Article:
- Posted by Daniel Breton
- On 13/07/2016
- 0 Comments
- Daniel Breton, Electric vehicule incentives, Electrification of Transportation, public transportation, Subsidies
- Categories: Daniel Breton, Electric Vehicles, Incentive programs, Oil and gas, Transportation electrification
For nearly 20 years, I have worked, read, analyzed and written about the electrification of transportation. However, despite being in 2016, I keep hearing, reading and seeing a bunch of falsehoods that are still and always conveyed in regard to the electrification of transportation and oil.
Here is a first list. I hope this will help reduce misinformation, demagoguery, lies and other nonsenses that, in regard to these topics, are an utter waste of time.
1- The electric car is not the solution for reducing our dependence on oil and our GHG emissions:
Indeed, the electric car is not the solution. But it is ONE OF the solutions. NOT ONE SOLUTION alone will reduce to zero our dependence on oil. It will only be accomplished through a broad range of multiple technological, economical, ecological and social solutions. The electric car alone will not bring an end to all oil fueled transport problems, but it will help to reduce a little this dependence.
2- Rather than electric vehicles, public transport is the solution for reducing our dependence on oil and our GHG emissions:
Once again, public transport is not THE solution to get rid of our dependence on oil. I am really tired of hearing these pre-made statements from some pseudo-experts who claim that it has to be one or the other, when it really must be BOTH…that and many other things. Consider this: if public transport really was THE solution that would ensure people would get rid of their car, then countries where public transport is already extensively developed would have hardly any cars on their roads. However, it is not the case. Whether we go to Germany, France, Sweden or any other country where public transportation is very developed, we still see many cars (and even increased sales of light trucks) on their roads.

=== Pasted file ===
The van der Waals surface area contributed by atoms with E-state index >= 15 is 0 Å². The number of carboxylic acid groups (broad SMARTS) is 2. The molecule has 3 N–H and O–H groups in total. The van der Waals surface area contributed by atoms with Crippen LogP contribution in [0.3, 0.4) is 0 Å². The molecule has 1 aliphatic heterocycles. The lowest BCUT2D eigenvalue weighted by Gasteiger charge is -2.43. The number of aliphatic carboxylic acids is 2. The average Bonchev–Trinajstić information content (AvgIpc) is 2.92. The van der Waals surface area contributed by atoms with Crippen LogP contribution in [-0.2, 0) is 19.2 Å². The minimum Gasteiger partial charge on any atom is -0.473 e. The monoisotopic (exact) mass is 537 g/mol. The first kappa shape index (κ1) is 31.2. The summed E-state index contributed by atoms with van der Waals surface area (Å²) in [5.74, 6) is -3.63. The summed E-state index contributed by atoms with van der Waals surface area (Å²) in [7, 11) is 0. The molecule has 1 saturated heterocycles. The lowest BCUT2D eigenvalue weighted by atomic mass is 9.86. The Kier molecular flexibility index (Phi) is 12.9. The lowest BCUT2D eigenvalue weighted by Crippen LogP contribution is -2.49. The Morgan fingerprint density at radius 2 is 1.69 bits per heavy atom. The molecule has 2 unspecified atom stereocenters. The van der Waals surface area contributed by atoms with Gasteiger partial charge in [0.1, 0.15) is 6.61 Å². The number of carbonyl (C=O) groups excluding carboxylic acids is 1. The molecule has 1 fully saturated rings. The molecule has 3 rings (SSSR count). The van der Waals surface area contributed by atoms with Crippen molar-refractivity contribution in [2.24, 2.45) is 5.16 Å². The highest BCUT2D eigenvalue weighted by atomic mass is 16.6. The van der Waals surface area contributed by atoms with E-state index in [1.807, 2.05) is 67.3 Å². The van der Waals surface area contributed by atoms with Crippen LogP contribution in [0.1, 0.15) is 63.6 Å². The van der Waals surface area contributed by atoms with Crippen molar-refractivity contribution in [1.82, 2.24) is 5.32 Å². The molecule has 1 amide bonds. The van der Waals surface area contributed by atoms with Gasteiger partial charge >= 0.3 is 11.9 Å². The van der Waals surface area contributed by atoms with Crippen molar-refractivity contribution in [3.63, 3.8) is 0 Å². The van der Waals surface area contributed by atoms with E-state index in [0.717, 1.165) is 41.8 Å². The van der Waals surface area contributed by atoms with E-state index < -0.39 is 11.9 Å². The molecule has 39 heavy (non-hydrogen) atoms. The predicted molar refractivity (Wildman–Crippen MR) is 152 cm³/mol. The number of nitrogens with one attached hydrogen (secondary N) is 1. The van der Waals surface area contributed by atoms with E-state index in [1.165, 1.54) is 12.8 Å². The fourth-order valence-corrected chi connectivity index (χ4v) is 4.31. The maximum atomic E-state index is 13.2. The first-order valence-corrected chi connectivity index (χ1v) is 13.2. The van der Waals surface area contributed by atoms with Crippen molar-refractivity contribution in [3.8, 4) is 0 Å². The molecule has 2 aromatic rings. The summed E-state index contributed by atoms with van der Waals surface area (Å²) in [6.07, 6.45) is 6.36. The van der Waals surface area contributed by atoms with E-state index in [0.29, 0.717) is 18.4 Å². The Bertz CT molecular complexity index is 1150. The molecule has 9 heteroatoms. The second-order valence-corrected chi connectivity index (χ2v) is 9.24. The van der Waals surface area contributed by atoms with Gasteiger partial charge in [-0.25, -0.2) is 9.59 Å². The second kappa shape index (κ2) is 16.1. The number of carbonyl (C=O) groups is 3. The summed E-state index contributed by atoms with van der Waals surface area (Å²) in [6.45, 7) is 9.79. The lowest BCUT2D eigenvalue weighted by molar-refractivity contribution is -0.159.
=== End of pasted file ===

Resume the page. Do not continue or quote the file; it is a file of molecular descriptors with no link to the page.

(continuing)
There are indeed countries where cars are uncommon…such as North Korea.
3- Electric cars and public transit alone will eliminate our dependence on oil:
This is obviously FALSE. Over 40% of the oil consumed in Quebec is not used up by car sectors, light trucks or public transit, but rather by heavy trucks, boats and airplanes.
Thus, we could all merrily use bus and electric cars for our passengers travel, this would do absolutely nothing to alter that oil consumption, which accounts for almost half of our consumption in Quebec. I will come back to that.
4- Subsidies for the purchase of electric cars cost the state a fortune and must stop:
After nearly 5 years of granting subsidies of $ 8,000 maximum per electric car, we’re at about 10,000 partially or fully electric cars on the roads in Quebec. If we do the following simple OPTIMISTIC math:
10 000 cars X $8000 (max) per car = $ 80 000 000
10,000 charging station X $600 (max) = $ 6,000,000
We come to the conclusion that in almost 5 years, subsidies granted for purchases and rentals of electric cars cost a MAXIMUM of $86 million to the state, meaning less than $ 20 million each year.
During the same period, subsidies offered to oil and gas companies by the Canadian government amount to approximately $ 1.8 billion per year in recent years:
a) Deposits: “Canada annually provides financial assistance of at least $ 930 million directly to the search for new deposits of oil or natural gas1. This includes tax credits for virtually all stages of exploration.”
b) Research: In addition, according to the International Energy Agency “Public investments in research for this industry are in decline, when they should be properly increased to help the industry recover. The bulk of public investment fell from $1.34 billion for fiscal year 2013-2014 to $941.9 million in 2014-2015. Falling investment in research has been compensated, but only partly, by various initiatives such as targeted federal programs and short-term investments for carbon storage, as shown in the report2.”
While the Trudeau government had promised to end this during his 2015 campaign, it backed down from its promise during the unveiling of its budget in 20163. These subsidies will thus continue.
Therefore, in summary, the Canadian government provides subsidies, tax credits and other tax benefits for exploration and research amounting to at least $ 1.8 billion per year, year after year.
Since the population of Quebec represents about 23% of Canada’s population, we can say that $1.8 billion x 23% = $414 million a year is paid by Quebecers to the oil and gas industry, only federally.
Therefore, Quebecers provide 20 times more subsidies to the gas and oil industry than to the purchase of electric cars.
(Continued next week …)
References (in French):
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